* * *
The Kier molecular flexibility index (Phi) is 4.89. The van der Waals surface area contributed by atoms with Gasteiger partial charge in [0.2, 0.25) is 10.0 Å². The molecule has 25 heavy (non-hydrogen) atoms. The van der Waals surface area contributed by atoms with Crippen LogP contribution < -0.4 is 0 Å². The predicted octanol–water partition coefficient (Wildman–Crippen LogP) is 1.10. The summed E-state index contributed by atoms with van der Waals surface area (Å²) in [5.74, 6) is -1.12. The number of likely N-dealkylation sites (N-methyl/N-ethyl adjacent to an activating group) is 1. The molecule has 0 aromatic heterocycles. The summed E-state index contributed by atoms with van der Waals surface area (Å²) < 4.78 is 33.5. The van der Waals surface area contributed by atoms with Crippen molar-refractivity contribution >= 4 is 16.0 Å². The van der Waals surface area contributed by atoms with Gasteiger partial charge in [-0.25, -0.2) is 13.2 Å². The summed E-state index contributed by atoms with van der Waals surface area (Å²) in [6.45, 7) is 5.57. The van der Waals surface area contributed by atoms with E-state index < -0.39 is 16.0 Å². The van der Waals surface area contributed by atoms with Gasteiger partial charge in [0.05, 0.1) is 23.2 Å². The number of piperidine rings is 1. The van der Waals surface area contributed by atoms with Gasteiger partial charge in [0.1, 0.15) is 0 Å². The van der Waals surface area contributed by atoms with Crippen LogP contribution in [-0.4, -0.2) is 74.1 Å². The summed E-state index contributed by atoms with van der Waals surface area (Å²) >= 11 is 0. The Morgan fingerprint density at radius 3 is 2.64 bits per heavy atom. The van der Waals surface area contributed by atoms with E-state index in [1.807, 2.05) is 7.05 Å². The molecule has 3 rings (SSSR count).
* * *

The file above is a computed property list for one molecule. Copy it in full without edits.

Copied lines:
The Kier molecular flexibility index (Phi) is 4.89. The van der Waals surface area contributed by atoms with Gasteiger partial charge in [0.2, 0.25) is 10.0 Å². The molecule has 25 heavy (non-hydrogen) atoms. The van der Waals surface area contributed by atoms with Crippen LogP contribution < -0.4 is 0 Å². The predicted octanol–water partition coefficient (Wildman–Crippen LogP) is 1.10. The summed E-state index contributed by atoms with van der Waals surface area (Å²) in [5.74, 6) is -1.12. The number of likely N-dealkylation sites (N-methyl/N-ethyl adjacent to an activating group) is 1. The molecule has 0 aromatic heterocycles. The summed E-state index contributed by atoms with van der Waals surface area (Å²) < 4.78 is 33.5. The van der Waals surface area contributed by atoms with Crippen molar-refractivity contribution >= 4 is 16.0 Å². The van der Waals surface area contributed by atoms with Gasteiger partial charge in [-0.25, -0.2) is 13.2 Å². The summed E-state index contributed by atoms with van der Waals surface area (Å²) in [6.45, 7) is 5.57. The van der Waals surface area contributed by atoms with E-state index < -0.39 is 16.0 Å². The van der Waals surface area contributed by atoms with Gasteiger partial charge in [0.05, 0.1) is 23.2 Å². The number of piperidine rings is 1. The van der Waals surface area contributed by atoms with Gasteiger partial charge in [0.1, 0.15) is 0 Å². The van der Waals surface area contributed by atoms with Crippen LogP contribution in [-0.4, -0.2) is 74.1 Å². The summed E-state index contributed by atoms with van der Waals surface area (Å²) >= 11 is 0. The Morgan fingerprint density at radius 3 is 2.64 bits per heavy atom. The van der Waals surface area contributed by atoms with E-state index in [1.807, 2.05) is 7.05 Å². The molecule has 3 rings (SSSR count).